Visualization: Enhancing Plato’s Cave
The cutting-edge visualization system called Plato’s Cave provides views inside patients before surgeons ever lift a scalpel. Named for the famed philosopher’s allegory describing perceptions of reality, the system offers extraordinary 3-D views of the human body.
Surgeons at The Methodist Hospital, with or without the use of special glasses and a video game controller, navigate through images of the interior of patients’ bodies. The images are derived from CT, MRI or any DICOM scans, allowing for a virtual pre-surgical “fly through.” Plato’s Cave has earned acclaim from surgeons, clinicians and even patients and families desiring to better understand complex surgical options.
A team from Battelle will expand existing Plato’s Cave capabilities by developing new input tools, new display options and associated application software for advanced surgical visualization and planning. Goals include expanding the capabilities directly into the Operating Room and addressing how surgeons can best interact and use visualization data during surgery.
“We are tremendously excited for the opportunity to collaborate with such a prestigious organization as The Methodist Hospital,” said Bill Dunlevy, Vice President of Medical Devices & Diagnostics, which is part of Battelle’s Health and Life Sciences Global Business. “Their system already allows surgeons tremendous new insights into pre-surgical diagnostics and planning. Battelle’s integrated, multidisciplinary approach to medical device development, our renowned science and technology experts, and our best-in-class facilities will help The Methodist Hospital take it to the next level.”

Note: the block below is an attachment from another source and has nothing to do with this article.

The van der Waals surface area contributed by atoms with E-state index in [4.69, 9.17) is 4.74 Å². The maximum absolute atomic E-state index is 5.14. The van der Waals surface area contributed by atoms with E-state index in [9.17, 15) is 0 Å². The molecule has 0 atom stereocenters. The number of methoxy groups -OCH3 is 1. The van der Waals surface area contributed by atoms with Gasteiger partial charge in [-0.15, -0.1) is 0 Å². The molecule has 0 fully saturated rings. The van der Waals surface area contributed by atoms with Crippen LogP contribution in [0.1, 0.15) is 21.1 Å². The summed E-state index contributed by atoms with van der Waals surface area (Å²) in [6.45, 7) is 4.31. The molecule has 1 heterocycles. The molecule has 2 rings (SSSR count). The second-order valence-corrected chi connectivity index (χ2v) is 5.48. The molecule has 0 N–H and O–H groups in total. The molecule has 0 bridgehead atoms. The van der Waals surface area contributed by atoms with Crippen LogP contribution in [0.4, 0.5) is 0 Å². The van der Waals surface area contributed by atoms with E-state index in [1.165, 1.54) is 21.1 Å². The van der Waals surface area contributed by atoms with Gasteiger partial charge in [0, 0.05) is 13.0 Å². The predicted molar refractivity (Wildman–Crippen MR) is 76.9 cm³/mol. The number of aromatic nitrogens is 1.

Brian Butler, Chairman of Radiation Oncology, Senior Member of The Methodist Hospital Research Institute and founder of Plato’s Cave, said they sought out Battelle because it is well-known for having outstanding technical capabilities. “Battelle’s expertise will help us attain a higher level of technical focus, as well as significantly expand our system capabilities into new, cutting-edge areas. Advanced surgical planning and real-time access to 3-D visualization images greatly benefit clinical outcomes.”
Butler said the current technology enables him to combine data from CT, MRI and PET scans and channel them into a single environment to generate clear, comprehensive patient images. Now, they want to make these images even more useful to surgeons.
Plato’s Cave was designed and implemented by Paul E. Sovelius Jr., a scientific computing and visualization expert at The Methodist Hospital, in collaboration with a number of commercial partners.
“We have many exciting clinical opportunities ahead of us to leverage the full capabilities of Plato’s Cave, and I’m really looking forward to working with the Battelle team to help develop our next-generation ‘tool kit,’” Sovelius said. “Our vision is to continue to integrate new devices and technologies into Plato’s Cave to improve advanced surgical planning for the benefit o